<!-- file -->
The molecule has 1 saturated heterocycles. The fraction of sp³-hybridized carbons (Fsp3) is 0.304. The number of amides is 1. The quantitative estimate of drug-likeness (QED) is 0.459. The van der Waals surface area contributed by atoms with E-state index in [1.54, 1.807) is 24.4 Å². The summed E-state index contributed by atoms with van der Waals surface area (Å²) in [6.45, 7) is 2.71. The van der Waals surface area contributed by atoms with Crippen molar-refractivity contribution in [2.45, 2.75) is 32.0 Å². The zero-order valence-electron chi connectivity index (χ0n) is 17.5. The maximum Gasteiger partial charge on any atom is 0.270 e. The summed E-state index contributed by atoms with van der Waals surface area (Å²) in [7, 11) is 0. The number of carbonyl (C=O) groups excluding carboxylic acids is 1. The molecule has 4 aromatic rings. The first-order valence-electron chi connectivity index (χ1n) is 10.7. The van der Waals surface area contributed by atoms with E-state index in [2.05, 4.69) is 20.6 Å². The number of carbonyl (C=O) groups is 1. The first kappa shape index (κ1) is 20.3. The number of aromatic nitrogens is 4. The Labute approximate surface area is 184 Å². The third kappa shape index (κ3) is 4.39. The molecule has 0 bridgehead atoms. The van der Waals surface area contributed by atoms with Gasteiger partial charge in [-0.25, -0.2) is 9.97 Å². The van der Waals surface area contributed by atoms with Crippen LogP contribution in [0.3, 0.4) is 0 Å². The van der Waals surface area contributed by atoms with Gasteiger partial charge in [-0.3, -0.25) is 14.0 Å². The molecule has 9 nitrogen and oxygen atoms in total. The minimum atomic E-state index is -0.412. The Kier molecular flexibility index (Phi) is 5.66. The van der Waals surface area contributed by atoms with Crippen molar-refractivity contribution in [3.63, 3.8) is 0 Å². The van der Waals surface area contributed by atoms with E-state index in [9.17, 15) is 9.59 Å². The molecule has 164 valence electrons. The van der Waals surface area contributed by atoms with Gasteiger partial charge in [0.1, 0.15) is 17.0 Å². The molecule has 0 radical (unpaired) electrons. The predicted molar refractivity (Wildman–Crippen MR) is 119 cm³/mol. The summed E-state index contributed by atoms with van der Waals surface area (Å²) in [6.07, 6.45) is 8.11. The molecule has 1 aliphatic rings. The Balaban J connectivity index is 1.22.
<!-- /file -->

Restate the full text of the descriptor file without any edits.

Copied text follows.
The molecule has 1 saturated heterocycles. The fraction of sp³-hybridized carbons (Fsp3) is 0.304. The number of amides is 1. The quantitative estimate of drug-likeness (QED) is 0.459. The van der Waals surface area contributed by atoms with E-state index in [1.54, 1.807) is 24.4 Å². The summed E-state index contributed by atoms with van der Waals surface area (Å²) in [6.45, 7) is 2.71. The van der Waals surface area contributed by atoms with Crippen molar-refractivity contribution in [2.45, 2.75) is 32.0 Å². The zero-order valence-electron chi connectivity index (χ0n) is 17.5. The maximum Gasteiger partial charge on any atom is 0.270 e. The summed E-state index contributed by atoms with van der Waals surface area (Å²) in [7, 11) is 0. The number of carbonyl (C=O) groups excluding carboxylic acids is 1. The molecule has 4 aromatic rings. The first-order valence-electron chi connectivity index (χ1n) is 10.7. The van der Waals surface area contributed by atoms with E-state index in [2.05, 4.69) is 20.6 Å². The number of carbonyl (C=O) groups is 1. The first kappa shape index (κ1) is 20.3. The number of aromatic nitrogens is 4. The Labute approximate surface area is 184 Å². The third kappa shape index (κ3) is 4.39. The molecule has 0 bridgehead atoms. The van der Waals surface area contributed by atoms with Gasteiger partial charge in [-0.25, -0.2) is 9.97 Å². The van der Waals surface area contributed by atoms with Crippen LogP contribution in [0.3, 0.4) is 0 Å². The van der Waals surface area contributed by atoms with Gasteiger partial charge in [-0.3, -0.25) is 14.0 Å². The molecule has 9 nitrogen and oxygen atoms in total. The minimum atomic E-state index is -0.412. The Kier molecular flexibility index (Phi) is 5.66. The van der Waals surface area contributed by atoms with Crippen molar-refractivity contribution in [3.63, 3.8) is 0 Å². The van der Waals surface area contributed by atoms with E-state index in [9.17, 15) is 9.59 Å². The molecule has 164 valence electrons. The van der Waals surface area contributed by atoms with Gasteiger partial charge in [0.1, 0.15) is 17.0 Å². The molecule has 0 radical (unpaired) electrons. The predicted molar refractivity (Wildman–Crippen MR) is 119 cm³/mol. The summed E-state index contributed by atoms with van der Waals surface area (Å²) in [6.07, 6.45) is 8.11. The molecule has 1 aliphatic rings. The Balaban J connectivity index is 1.22.